Joshua Matson, Florida State University
Adrianne Spunaugle, University of Michigan-Ann Arbor
Roberta Mazza, University of Manchester
Arstein Justnes, Universitetet i Agder
Kipp Davis, Trinity Western University
Jennifer Knust, Boston University
Christian Askeland, Museum of the Bible

S19-335 Redescribing Early Christianity
11/19/2017
4:00 PM to 6:30 PM

Theme: Pseudepigrapha, Deception, and Heresy

Sarah Rollens, Rhodes College, Presiding

Mark Letteney, Princeton University
Authoritative Forgeries and Authentic Apocrypha in Late Antiquity

Anna Cwikla, University of Toronto
The Coptic Apocalypse of Peter as a Pseudepigraphon

Glen J. Fairen, University of Alberta
Lies and the Lying Liars Who Wrote Them: Taking Seriously the Heresoligical Invention of Marcion

William Arnal, University of Regina, Respondent

 

S20-136 Provenience and Policy
11/20/2017
9:00 AM to 11:30 AM

Theme: A panel and discussion about the SBL Policy on Scholarly Presentation and Publication of Ancient Artifacts and Its Implementation

Christine Thomas, University of California-Santa Barbara, Presiding

Daniel Schowalter, Carthage College,
Introduction

Roberta Mazza, University of Manchester
Policy and Papyrology

Christopher Rollston, George Washington University
Policy and Cuneiform

Sidnie White Crawford, University of Nebraska – Lincoln
Policy and the Dead Sea Scrolls

Erin Darby, University of Tennessee, Knoxville
Policy and Archaeology

Susan Ackerman, Dartmouth College
Issues of Provenience and Policy in ASOR

 

S20-246 Use, Influence, and Impact of the Bible
11/20/2017
1:00 PM to 3:00 PM

Theme: The United States of Hobby Lobby

In this session, invited discussants will respond to Candida R. Moss and Joel S. Baden’s Bible Nation: The United States of Hobby Lobby (Princeton UP, 2017).

Mark Chancey, Southern Methodist University, Panelist

Malcolm Choat, Macquarie University, Panelist

Peter Manseau, Smithsonian Institution, Panelist

John Fea, Panelist

 

S20-322 Hebrew Bible, History, and Archaeology
11/20/2017
4:00 PM to 6:30 PM

Theme: Forgery and Writing Provenance in Writing Histories of Ancient Israel and Judah

Laura Wright, Luther College, Presiding

Christopher Rollston, George Washington University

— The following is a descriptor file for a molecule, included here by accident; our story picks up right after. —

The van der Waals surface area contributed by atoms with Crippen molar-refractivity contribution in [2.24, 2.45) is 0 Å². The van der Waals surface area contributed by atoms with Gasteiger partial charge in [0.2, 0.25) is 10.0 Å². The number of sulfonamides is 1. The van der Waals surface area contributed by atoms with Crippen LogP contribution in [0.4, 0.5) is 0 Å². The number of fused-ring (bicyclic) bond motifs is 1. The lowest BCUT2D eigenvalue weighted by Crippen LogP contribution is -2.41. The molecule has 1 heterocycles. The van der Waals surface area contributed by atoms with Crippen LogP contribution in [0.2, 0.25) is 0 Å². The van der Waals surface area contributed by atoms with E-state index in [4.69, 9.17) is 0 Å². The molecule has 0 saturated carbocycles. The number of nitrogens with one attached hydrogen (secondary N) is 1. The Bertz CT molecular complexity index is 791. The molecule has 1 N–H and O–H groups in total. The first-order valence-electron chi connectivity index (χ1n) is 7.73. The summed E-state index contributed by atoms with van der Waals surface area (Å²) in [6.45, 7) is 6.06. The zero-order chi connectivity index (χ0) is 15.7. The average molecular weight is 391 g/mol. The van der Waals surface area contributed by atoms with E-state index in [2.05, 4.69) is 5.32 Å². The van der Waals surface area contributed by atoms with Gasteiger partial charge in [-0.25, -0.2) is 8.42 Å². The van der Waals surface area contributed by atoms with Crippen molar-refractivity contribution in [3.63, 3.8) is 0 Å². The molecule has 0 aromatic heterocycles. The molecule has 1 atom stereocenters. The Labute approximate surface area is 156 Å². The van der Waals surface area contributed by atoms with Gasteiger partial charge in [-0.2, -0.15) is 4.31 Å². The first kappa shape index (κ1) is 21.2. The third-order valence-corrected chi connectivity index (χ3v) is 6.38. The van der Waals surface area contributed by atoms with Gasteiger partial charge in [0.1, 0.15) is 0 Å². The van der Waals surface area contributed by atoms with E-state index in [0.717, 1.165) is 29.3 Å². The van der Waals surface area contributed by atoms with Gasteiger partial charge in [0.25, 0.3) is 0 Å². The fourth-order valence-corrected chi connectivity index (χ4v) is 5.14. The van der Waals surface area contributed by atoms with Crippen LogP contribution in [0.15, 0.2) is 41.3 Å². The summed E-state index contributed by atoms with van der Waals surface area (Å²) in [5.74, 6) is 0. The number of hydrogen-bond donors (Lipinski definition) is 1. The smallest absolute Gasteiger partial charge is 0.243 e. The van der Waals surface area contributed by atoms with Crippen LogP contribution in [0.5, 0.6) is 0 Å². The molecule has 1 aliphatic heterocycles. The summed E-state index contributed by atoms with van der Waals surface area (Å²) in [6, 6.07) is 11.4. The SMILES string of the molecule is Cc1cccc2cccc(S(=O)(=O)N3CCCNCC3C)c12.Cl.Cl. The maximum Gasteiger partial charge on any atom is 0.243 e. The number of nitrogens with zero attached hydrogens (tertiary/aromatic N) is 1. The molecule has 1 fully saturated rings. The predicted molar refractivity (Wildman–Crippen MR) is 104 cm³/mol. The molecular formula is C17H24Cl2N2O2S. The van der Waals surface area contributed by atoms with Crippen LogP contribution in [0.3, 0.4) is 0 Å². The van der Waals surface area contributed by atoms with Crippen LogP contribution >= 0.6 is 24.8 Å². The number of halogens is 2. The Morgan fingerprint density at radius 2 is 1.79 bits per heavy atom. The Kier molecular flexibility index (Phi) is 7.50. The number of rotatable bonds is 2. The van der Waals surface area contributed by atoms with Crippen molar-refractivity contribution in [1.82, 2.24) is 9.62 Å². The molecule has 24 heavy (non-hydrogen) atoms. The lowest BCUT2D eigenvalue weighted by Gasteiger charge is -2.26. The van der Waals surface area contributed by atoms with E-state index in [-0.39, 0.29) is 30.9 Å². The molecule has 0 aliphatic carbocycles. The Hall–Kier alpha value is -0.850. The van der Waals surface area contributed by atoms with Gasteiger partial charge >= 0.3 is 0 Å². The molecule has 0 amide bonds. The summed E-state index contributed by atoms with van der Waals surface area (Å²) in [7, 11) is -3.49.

Washington’s Museum of the Bible, ASOR and SBL’s Policies on Pillaged Antiquities, and Modern Forged Inscriptions

Michael Johnson, McMaster University
A Case Study in Professional Ethics concerning Secondary Publications of Unprovenanced Artefacts: The New Edition DSS F.Instruction1

Roberta Mazza, University of Manchester
Market of cultural heritage mass destruction? A survey of the contemporary trade in ancient manuscripts from Egypt

Kathleen Nicoll, University of Utah and Matthew Suriano, University of Maryland – College Park
Cross-disciplinary perspectives on unprovenanced artifacts: Reexamining the authenticity of the so-called Jehoash Inscription as a case study

Robert Duke, Azusa Pacific University
New data for scholarship: Why unprovenanced items should not be dismissed

 

S21-116 – Digital Humanities in Biblical, Early Jewish, and Christian Studies
11/21/2017
9:00 AM to 11:30 AM

Theme: Reading, Publishing, Gaming: academic digital challenges

Paul Dilley, University of Iowa, Presiding

Richard Bautch, St. Edward’s University
Gameplay, Biblical Text, and What Drives the Prophet: How Students Turned Call Narratives into a Video Game

James F. McGrath, Butler University
Can the Dynamics of Canon Formation be Replicated through Game Mechanics? An Experiment in Gamified Pedagogy

Katherine Jones, George Washington University
Likely Lies: A Statistical Analysis of the Prevalence of Modern Forgeries

Claire Clivaz, Swiss Institute of Bioinformatics, Swiss Institute of Bioinformatics
Academic publishing in an Open Access world : a partnership approach

John Dyer, Durham University
The Habits and Hermeneutics of Digital Bible Readers: Comparing Print and Screen Engagement, Comprehension, and Behavior